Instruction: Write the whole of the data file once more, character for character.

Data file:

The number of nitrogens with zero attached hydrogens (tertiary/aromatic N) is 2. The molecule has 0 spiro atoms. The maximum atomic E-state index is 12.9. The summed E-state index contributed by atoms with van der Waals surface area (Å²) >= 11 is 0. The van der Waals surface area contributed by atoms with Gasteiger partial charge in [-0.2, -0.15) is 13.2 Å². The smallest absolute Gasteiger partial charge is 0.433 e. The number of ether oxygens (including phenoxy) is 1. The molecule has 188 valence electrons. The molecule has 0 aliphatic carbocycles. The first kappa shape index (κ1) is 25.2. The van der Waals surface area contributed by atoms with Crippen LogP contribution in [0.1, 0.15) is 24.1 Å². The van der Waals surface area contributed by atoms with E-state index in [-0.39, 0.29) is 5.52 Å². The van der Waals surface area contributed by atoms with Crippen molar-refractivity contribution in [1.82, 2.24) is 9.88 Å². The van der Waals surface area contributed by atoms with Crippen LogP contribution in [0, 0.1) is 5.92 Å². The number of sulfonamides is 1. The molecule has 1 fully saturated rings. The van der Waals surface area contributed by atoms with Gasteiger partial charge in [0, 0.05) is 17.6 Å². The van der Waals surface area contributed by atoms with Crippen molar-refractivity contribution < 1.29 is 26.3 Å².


The number of nitrogens with zero attached hydrogens (tertiary/aromatic N) is 2. The molecule has 0 spiro atoms. The maximum atomic E-state index is 12.9. The summed E-state index contributed by atoms with van der Waals surface area (Å²) >= 11 is 0. The van der Waals surface area contributed by atoms with Gasteiger partial charge in [-0.2, -0.15) is 13.2 Å². The smallest absolute Gasteiger partial charge is 0.433 e. The number of ether oxygens (including phenoxy) is 1. The molecule has 188 valence electrons. The molecule has 0 aliphatic carbocycles. The first kappa shape index (κ1) is 25.2. The van der Waals surface area contributed by atoms with Crippen LogP contribution in [0.1, 0.15) is 24.1 Å². The van der Waals surface area contributed by atoms with E-state index in [-0.39, 0.29) is 5.52 Å². The van der Waals surface area contributed by atoms with Crippen molar-refractivity contribution in [1.82, 2.24) is 9.88 Å². The van der Waals surface area contributed by atoms with Crippen LogP contribution in [0, 0.1) is 5.92 Å². The number of sulfonamides is 1. The molecule has 1 fully saturated rings. The van der Waals surface area contributed by atoms with Gasteiger partial charge in [0, 0.05) is 17.6 Å². The van der Waals surface area contributed by atoms with Crippen molar-refractivity contribution < 1.29 is 26.3 Å².